How to plan lessons at home for children with SEN

Students with Special Educational Needs are beginning to be better supported in a mainstream school environment which is a sign of fantastic, if somewhat overdue, progress. However, schools have recently closed (again!), and closed somewhat suddenly, which means that not everyone had the time to prepare differentiated resources.

There are many different kinds of SEN that impact people in different ways, from increased challenges in accessing written material through to hurdles such as fast-moving thought processes that can present as a low concentration span. These challenges can also present enormous opportunities for people – whether that is a passion for and specialised knowledge in a particular area, or different kinds of creativity that not everyone is gifted with.

I will not attempt to cover every kind of special educational need in this article but, from my years of working with students who have a range of needs, I can summarise some of the main strategies that work. If you’ve been suddenly thrown into the role of full time educational professional then I hope these tips go some way to making that role easier for you:


Differentiating resources

‘Differentiation’ is a word that gets thrown around a lot but I really wouldn’t blame you for being unclear on its meaning. Simply put, differentiating resources is when you make reasonable adjustments to people’s work so that they can access it. This will look different for each individual student. For example, a student may struggle with reading but there are lots of different ways resources could be differentiated. It may be they need the text enlarged, a coloured overlay, simplified text, or to have the text broken down across more pages so there isn’t such a large chunk… the list goes on! It may also be that they can access the text in the exact same way but just need an extra step put in beforehand. They might be able to read a comprehension passage for example, but you know they’ll struggle to understand key vocabulary. Try putting in a word game beforehand that covers those tricky words, so when they come to the passage itself they understand what’s going on. This may be looking at word roots, matching tricky words to pictures, or looking at more challenging vocab in a familiar context. The same ideas also apply for maths skills and other subjects. You can differentiate resources at home to support students so that they feel confident engaging with their work.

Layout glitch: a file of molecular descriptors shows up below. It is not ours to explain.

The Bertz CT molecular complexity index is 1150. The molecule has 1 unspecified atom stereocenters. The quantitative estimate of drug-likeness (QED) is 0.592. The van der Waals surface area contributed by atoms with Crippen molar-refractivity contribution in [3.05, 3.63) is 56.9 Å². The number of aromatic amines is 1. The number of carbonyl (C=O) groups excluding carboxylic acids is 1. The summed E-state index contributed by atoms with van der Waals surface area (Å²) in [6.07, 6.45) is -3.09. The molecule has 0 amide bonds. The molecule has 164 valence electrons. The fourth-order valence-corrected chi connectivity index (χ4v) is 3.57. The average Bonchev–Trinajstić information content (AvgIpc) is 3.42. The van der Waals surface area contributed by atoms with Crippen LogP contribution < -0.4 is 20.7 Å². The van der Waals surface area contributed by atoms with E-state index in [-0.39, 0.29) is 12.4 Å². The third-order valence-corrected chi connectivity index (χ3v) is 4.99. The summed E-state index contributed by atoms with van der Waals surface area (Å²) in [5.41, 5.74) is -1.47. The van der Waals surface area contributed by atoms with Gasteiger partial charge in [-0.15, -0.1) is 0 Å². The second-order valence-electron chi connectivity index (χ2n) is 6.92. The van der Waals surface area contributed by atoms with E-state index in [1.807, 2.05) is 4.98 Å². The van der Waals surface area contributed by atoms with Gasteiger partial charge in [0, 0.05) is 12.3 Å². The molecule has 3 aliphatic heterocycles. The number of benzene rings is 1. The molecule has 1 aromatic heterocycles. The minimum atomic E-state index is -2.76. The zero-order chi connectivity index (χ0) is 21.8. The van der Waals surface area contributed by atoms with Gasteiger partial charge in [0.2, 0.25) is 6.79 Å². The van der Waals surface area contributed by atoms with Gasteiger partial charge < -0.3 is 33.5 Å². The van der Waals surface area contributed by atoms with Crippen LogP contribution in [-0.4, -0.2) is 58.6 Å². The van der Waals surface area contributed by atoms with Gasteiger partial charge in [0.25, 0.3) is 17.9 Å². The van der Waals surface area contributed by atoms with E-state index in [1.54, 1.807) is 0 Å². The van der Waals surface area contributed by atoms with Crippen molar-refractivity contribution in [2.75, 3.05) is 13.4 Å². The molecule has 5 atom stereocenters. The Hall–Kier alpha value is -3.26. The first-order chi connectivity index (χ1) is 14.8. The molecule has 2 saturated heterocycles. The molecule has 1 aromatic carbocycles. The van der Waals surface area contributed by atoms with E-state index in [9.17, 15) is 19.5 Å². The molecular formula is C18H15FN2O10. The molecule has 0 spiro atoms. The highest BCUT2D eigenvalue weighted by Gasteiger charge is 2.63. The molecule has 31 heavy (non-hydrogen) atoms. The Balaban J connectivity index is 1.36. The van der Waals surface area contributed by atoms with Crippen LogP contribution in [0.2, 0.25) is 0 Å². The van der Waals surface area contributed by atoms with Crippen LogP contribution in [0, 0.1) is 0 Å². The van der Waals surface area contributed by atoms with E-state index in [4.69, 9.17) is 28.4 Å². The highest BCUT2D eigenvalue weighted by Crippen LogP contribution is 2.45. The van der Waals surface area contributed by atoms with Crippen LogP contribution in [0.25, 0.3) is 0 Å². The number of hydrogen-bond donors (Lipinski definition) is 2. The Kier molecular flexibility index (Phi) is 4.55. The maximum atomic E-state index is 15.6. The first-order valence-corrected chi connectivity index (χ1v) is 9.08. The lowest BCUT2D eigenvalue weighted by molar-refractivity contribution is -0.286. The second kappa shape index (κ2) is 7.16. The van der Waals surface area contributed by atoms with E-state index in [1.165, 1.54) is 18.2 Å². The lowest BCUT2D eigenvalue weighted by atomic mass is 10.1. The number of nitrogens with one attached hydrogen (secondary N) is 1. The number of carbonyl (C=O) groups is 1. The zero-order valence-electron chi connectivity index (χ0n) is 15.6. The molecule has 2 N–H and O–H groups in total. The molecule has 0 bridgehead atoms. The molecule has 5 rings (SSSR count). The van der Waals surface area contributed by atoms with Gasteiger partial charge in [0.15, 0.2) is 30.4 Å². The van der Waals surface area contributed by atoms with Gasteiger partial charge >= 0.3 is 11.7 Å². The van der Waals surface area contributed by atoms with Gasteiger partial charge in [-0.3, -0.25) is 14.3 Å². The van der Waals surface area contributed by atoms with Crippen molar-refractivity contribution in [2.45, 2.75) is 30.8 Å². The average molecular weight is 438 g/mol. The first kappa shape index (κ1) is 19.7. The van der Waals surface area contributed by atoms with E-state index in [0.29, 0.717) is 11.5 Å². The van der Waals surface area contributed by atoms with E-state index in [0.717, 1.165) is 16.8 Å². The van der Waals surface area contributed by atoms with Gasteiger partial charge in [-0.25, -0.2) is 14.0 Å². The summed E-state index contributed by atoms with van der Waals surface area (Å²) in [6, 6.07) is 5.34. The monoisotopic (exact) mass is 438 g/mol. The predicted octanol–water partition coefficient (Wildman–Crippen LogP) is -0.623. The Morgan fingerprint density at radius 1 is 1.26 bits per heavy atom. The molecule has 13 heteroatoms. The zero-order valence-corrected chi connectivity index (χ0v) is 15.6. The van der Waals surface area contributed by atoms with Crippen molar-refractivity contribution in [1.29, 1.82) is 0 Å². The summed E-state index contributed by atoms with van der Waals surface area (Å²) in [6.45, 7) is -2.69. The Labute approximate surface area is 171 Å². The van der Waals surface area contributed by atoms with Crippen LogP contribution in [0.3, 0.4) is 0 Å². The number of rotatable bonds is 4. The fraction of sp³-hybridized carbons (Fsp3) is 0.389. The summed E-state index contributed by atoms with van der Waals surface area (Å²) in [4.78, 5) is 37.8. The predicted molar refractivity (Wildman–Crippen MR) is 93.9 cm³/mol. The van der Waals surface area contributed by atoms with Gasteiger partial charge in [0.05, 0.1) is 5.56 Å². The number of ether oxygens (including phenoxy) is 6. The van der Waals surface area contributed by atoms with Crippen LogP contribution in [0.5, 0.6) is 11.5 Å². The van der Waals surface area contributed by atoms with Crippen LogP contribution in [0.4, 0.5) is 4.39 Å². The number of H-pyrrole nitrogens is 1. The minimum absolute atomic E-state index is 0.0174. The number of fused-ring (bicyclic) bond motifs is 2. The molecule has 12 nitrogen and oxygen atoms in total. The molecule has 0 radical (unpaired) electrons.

Playing to students strengths

The world would be a very boring place if everyone had the same interests so play to your child’s strengths and encourage what they’re naturally interested in. The pressure of the national curriculum was just taken away, so give them time to learn what they love. Some SEN students really struggle with independent learning and that’s an important skill to practice! Offer them some guidance and then set them off on a little research project about something they’re genuinely interested in.


Sneaking education into brain breaks

It’s really important to give all children brain breaks, but for children with SEN it’s absolutely vital because you don’t want to overwhelm them or create anxiety with an information overload. Brain breaks can be as simple as time on a computer or to run outside, OR you can try sneaking education into the mix. If you have a child that loves computers then programmes like Blocks are a great tool for practising IT and maths skills. If your child can be competitive then try out some different games. A personal favourite is memory games because they’re great for learning but don’t feel like a chore. A couple of classics are ‘the shopping game’ where you go round in a group (or a pair!) and add one more thing to the shopping list each time. This can be tailored to what individuals are interested in – it could be adding a famous footballer to the list each time, or a new designer… Another classic, is to get them to look around the room they’re in, close their eyes, take something away and hide it. They have to guess what has gone missing which is great for observational skills. Even if students are reluctant to try them, they quickly become addictive for everyone to play and focus the mind away from work.


Making learning visual

A lot of SEN students really benefit from having things visualised – this might be watching videos, drawing things out or even acting them out. Knowledge stuck on a page can seem empty and lacking context, so try and think of ways it can be brought into context. There’s the age old example of baking to visualise different kinds of science and maths skills from ratios, to fractions. It could be lots of different things though: printing out a favourite film script and acting it out to help with literacy, making a cell out of cardboard and bits you have lying around the house, or drawing out a timeline for history, complete with character profiles and favourite quotes.


Checking for understanding

It’s really important to make sure that students are taking in what you’re teaching them. Fortunately, there are lots of different ways that you can check for understanding! Classic methods include: through a little exam, test or quiz. Then there are slightly more relaxed methods: getting children to teach something back to you or to someone else, getting them to apply what they learnt later in a different context (the best way if you can make it work!!) or coming back to it another day and seeing how they do with a fresh activity. Some SEN children will take a little longer to absorb, process and/ or apply information. That’s absolutely fine! Don’t panic if it doesn’t seem to be going in straight away. Give your child and yourself time, and keep breaking up the knowledge in different ways so they have chance to get to grips with it.